by Gary Berg-Cross
Washington DC is a great city to visit for scientific and humanities treasures. One repository of humanist and intellectual expression is the Jefferson building of the Library of Congress. This Beaux-Arts palace was constructed from the wealth of the Gilded Age which yielded its prosperity to the more hopeful reform of a Progressive era. It was an age of science and technology celebrating in World Fairs and Edison seeming to invent just what we needed.
In this atmosphere the Library of Congress building was constructed,. The building as a whole reflects a Jeffersonian spirit, child of the Enlightenment idea that intelligence and an informed public is necessary for democracy and society. One can enjoy the joyful expression of this principle and many supporting ideas on the walls of the Jefferson building of the Library.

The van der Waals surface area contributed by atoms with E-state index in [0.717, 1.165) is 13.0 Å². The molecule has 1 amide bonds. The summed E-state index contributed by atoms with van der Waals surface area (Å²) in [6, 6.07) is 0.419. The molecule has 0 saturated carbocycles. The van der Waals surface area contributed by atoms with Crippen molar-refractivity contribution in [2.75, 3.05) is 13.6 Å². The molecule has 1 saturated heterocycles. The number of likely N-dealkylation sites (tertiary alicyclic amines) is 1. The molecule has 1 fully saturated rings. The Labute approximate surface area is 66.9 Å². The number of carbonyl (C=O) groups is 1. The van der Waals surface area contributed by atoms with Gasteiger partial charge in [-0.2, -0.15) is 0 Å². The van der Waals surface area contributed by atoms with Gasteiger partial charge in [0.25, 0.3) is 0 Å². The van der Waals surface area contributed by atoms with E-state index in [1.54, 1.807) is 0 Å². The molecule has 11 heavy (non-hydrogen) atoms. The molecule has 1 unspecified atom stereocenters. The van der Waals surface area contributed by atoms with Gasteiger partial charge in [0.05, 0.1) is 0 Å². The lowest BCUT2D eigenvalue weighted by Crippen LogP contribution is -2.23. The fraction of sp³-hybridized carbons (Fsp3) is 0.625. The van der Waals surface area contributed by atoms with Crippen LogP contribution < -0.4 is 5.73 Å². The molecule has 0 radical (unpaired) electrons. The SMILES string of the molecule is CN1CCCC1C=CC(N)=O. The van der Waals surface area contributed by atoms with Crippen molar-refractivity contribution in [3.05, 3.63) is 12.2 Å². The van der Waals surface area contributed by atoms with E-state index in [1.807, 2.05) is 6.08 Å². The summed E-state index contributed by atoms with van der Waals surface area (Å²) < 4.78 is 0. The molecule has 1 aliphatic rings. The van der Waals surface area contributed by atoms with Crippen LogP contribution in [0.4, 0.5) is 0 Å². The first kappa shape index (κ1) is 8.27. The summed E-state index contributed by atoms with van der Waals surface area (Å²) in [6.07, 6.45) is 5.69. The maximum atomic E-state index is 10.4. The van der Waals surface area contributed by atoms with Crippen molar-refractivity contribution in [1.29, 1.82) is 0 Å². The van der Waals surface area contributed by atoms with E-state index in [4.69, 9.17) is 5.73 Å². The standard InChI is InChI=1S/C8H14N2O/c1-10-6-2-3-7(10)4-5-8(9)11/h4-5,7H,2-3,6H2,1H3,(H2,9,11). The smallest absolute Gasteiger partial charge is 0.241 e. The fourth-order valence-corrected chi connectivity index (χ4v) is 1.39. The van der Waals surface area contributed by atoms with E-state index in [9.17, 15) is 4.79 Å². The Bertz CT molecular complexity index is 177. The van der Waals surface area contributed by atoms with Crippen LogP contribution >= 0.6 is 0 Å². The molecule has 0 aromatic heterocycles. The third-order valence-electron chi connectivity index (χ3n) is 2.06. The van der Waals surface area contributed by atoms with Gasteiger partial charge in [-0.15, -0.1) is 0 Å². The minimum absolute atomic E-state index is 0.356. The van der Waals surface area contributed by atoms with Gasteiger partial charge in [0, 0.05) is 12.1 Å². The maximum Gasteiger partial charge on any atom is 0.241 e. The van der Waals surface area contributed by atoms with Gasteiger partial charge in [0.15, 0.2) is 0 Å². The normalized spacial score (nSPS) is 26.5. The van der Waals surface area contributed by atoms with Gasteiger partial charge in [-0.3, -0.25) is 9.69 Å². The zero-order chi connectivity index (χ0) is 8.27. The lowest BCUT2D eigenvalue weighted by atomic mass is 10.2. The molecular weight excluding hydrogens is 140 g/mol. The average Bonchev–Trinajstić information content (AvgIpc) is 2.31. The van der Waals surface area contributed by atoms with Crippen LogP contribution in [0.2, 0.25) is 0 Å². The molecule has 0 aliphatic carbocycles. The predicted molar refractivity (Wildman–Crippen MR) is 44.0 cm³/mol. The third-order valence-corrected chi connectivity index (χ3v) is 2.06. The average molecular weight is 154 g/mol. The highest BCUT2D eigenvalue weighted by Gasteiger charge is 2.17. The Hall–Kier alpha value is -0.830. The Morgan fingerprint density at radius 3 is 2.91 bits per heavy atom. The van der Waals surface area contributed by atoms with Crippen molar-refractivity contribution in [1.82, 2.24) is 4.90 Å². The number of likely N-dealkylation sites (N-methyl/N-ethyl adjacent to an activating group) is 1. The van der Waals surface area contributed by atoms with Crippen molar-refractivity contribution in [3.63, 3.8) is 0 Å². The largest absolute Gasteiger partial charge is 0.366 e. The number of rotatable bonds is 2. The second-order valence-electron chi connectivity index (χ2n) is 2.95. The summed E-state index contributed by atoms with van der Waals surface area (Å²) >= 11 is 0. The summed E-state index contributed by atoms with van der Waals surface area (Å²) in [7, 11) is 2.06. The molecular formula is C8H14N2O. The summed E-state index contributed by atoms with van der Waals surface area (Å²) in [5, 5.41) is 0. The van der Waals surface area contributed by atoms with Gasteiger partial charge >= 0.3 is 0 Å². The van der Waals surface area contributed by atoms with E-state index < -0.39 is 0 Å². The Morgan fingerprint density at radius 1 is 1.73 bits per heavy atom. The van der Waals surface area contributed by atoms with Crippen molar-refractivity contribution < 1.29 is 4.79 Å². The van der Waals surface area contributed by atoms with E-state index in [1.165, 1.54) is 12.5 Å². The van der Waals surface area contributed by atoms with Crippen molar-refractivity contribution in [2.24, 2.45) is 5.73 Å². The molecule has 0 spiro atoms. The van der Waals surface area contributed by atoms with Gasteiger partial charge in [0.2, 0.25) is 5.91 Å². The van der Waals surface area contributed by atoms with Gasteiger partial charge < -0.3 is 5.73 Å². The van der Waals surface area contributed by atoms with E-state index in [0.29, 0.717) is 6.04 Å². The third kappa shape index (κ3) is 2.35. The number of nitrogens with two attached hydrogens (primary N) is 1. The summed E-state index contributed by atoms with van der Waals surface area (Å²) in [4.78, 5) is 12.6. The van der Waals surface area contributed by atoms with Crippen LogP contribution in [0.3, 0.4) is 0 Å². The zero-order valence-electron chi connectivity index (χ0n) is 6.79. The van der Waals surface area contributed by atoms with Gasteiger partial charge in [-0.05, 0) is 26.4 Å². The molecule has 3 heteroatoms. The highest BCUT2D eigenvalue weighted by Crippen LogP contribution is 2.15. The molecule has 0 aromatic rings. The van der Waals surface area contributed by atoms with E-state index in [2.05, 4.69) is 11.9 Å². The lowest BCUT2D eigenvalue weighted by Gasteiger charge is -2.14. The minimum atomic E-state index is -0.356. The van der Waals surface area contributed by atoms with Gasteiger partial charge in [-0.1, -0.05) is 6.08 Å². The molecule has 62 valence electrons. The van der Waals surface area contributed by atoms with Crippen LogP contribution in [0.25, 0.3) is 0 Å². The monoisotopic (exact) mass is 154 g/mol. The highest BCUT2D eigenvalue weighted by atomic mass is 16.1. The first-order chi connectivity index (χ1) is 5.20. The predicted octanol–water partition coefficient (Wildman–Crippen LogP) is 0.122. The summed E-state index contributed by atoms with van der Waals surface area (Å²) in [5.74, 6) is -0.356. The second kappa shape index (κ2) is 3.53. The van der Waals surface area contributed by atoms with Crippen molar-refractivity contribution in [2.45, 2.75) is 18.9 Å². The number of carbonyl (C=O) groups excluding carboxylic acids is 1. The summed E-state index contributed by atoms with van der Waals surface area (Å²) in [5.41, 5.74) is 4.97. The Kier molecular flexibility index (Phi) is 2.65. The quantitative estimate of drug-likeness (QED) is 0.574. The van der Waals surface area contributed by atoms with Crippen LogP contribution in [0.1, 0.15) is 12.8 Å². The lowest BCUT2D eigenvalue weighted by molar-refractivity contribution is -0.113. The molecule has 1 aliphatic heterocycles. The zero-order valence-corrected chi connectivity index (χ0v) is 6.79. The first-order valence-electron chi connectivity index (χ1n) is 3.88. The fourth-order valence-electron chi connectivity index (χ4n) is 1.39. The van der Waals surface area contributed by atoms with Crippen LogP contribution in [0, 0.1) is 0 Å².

SCIENCE IS ORGANIZED KNOWLEDGE
Herbert Spencer, Essays, "The Genesis of Science," Vol. ii, 1.
Around the corner, facing the staircase, a poet speaks:
BEAUTY IS TRUTH, TRUTH BEAUTY
Keats, Ode on a Grecian Urn
On the other side of the staircase a 17th mediation on life and death:
TOO LOW THEY BUILD WHO BUILD BENEATH THE STARS
Edward Young, Night Thoughts, "Night," viii, 215
And around the corner, facing the Great Hall is something naturalistic philosophy:
THERE IS BUT ONE TEMPLE IN THE UNIVERSE
AND THAT IS THE BODY OF MAN
Novalis, Philosophy and Physics
The feeling of historical wisdom washes over me in the presence of these thoughts. Lucky visitors can enjoy these and more that show some of humanistic cultural wisdom inherited from Greco-Roman times up to the great writers, thinkers and artists of the 19th century. They have much to say that is worth reflecting about in our times.
THE NOBLEST MOTIVE IS THE PUBLIC GOOD Virgil